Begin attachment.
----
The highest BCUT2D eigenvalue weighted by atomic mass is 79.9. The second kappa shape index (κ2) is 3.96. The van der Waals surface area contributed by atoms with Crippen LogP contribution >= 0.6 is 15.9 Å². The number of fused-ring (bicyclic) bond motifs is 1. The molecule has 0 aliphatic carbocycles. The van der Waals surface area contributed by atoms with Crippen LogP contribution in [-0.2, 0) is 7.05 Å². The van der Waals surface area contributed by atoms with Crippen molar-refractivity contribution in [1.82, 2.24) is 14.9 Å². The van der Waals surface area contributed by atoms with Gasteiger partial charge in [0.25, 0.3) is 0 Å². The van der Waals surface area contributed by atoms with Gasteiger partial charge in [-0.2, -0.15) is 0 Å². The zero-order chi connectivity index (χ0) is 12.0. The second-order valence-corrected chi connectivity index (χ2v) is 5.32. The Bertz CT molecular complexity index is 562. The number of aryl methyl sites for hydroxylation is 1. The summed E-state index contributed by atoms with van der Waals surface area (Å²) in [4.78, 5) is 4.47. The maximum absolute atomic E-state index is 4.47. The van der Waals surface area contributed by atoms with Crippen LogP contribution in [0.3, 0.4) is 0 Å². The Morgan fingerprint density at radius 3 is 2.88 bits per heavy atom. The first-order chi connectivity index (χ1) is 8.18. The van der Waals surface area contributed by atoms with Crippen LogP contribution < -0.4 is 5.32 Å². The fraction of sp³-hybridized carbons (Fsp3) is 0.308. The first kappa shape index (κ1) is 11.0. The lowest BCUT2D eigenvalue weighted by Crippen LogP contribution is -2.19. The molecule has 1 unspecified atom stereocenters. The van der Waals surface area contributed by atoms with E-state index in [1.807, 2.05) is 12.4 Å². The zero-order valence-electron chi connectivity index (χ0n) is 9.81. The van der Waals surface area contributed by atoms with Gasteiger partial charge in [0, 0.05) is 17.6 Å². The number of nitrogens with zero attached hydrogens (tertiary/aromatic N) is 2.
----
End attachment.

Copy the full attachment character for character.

The highest BCUT2D eigenvalue weighted by atomic mass is 79.9. The second kappa shape index (κ2) is 3.96. The van der Waals surface area contributed by atoms with Crippen LogP contribution >= 0.6 is 15.9 Å². The number of fused-ring (bicyclic) bond motifs is 1. The molecule has 0 aliphatic carbocycles. The van der Waals surface area contributed by atoms with Crippen LogP contribution in [-0.2, 0) is 7.05 Å². The van der Waals surface area contributed by atoms with Crippen molar-refractivity contribution in [1.82, 2.24) is 14.9 Å². The van der Waals surface area contributed by atoms with Gasteiger partial charge in [0.25, 0.3) is 0 Å². The van der Waals surface area contributed by atoms with Gasteiger partial charge in [-0.2, -0.15) is 0 Å². The zero-order chi connectivity index (χ0) is 12.0. The second-order valence-corrected chi connectivity index (χ2v) is 5.32. The Bertz CT molecular complexity index is 562. The number of aryl methyl sites for hydroxylation is 1. The summed E-state index contributed by atoms with van der Waals surface area (Å²) in [4.78, 5) is 4.47. The maximum absolute atomic E-state index is 4.47. The van der Waals surface area contributed by atoms with Crippen LogP contribution in [0.3, 0.4) is 0 Å². The Morgan fingerprint density at radius 3 is 2.88 bits per heavy atom. The first-order chi connectivity index (χ1) is 8.18. The van der Waals surface area contributed by atoms with Crippen LogP contribution < -0.4 is 5.32 Å². The fraction of sp³-hybridized carbons (Fsp3) is 0.308. The first kappa shape index (κ1) is 11.0. The lowest BCUT2D eigenvalue weighted by Crippen LogP contribution is -2.19. The molecule has 1 unspecified atom stereocenters. The van der Waals surface area contributed by atoms with E-state index in [1.807, 2.05) is 12.4 Å². The zero-order valence-electron chi connectivity index (χ0n) is 9.81. The van der Waals surface area contributed by atoms with Gasteiger partial charge in [0, 0.05) is 17.6 Å². The number of nitrogens with zero attached hydrogens (tertiary/aromatic N) is 2.